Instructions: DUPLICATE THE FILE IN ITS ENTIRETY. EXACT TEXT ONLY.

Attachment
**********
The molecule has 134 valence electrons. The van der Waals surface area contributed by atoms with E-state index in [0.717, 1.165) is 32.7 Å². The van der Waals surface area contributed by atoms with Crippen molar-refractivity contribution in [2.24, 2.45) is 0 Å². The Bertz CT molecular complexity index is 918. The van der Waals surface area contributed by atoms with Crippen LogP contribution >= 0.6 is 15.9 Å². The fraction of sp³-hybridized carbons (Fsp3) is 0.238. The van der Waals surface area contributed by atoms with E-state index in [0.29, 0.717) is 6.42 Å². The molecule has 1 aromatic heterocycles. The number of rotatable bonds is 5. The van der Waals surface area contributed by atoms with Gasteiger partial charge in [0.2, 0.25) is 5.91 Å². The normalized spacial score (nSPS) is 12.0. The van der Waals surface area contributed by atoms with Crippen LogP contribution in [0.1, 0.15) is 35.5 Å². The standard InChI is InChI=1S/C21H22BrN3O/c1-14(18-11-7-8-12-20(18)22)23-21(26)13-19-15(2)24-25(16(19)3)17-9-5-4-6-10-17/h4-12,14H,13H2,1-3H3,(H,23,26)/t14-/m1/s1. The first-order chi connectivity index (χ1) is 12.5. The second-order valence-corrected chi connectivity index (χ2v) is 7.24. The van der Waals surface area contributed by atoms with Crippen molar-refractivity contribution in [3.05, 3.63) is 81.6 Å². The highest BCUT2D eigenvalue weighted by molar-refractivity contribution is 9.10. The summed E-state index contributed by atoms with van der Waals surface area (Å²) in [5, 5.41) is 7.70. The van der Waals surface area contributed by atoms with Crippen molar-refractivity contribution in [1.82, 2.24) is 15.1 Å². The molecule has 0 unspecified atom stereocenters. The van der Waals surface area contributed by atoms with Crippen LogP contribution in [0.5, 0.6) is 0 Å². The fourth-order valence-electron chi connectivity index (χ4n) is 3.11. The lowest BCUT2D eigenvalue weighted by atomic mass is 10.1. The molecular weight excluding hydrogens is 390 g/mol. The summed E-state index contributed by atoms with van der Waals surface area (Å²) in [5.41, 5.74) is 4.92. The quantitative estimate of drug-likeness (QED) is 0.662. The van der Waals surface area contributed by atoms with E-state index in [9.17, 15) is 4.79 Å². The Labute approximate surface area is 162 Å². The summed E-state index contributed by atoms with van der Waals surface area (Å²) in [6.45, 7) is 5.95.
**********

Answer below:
The molecule has 134 valence electrons. The van der Waals surface area contributed by atoms with E-state index in [0.717, 1.165) is 32.7 Å². The van der Waals surface area contributed by atoms with Crippen molar-refractivity contribution in [2.24, 2.45) is 0 Å². The Bertz CT molecular complexity index is 918. The van der Waals surface area contributed by atoms with Crippen LogP contribution >= 0.6 is 15.9 Å². The fraction of sp³-hybridized carbons (Fsp3) is 0.238. The van der Waals surface area contributed by atoms with E-state index in [0.29, 0.717) is 6.42 Å². The molecule has 1 aromatic heterocycles. The number of rotatable bonds is 5. The van der Waals surface area contributed by atoms with Gasteiger partial charge in [0.2, 0.25) is 5.91 Å². The normalized spacial score (nSPS) is 12.0. The van der Waals surface area contributed by atoms with Crippen LogP contribution in [0.1, 0.15) is 35.5 Å². The standard InChI is InChI=1S/C21H22BrN3O/c1-14(18-11-7-8-12-20(18)22)23-21(26)13-19-15(2)24-25(16(19)3)17-9-5-4-6-10-17/h4-12,14H,13H2,1-3H3,(H,23,26)/t14-/m1/s1. The first-order chi connectivity index (χ1) is 12.5. The second-order valence-corrected chi connectivity index (χ2v) is 7.24. The van der Waals surface area contributed by atoms with Crippen molar-refractivity contribution in [3.05, 3.63) is 81.6 Å². The highest BCUT2D eigenvalue weighted by molar-refractivity contribution is 9.10. The summed E-state index contributed by atoms with van der Waals surface area (Å²) in [5, 5.41) is 7.70. The van der Waals surface area contributed by atoms with Crippen molar-refractivity contribution in [1.82, 2.24) is 15.1 Å². The molecule has 0 unspecified atom stereocenters. The van der Waals surface area contributed by atoms with Crippen LogP contribution in [0.5, 0.6) is 0 Å². The fourth-order valence-electron chi connectivity index (χ4n) is 3.11. The lowest BCUT2D eigenvalue weighted by atomic mass is 10.1. The molecular weight excluding hydrogens is 390 g/mol. The summed E-state index contributed by atoms with van der Waals surface area (Å²) in [5.41, 5.74) is 4.92. The quantitative estimate of drug-likeness (QED) is 0.662. The van der Waals surface area contributed by atoms with E-state index in [9.17, 15) is 4.79 Å². The Labute approximate surface area is 162 Å². The summed E-state index contributed by atoms with van der Waals surface area (Å²) in [6.45, 7) is 5.95.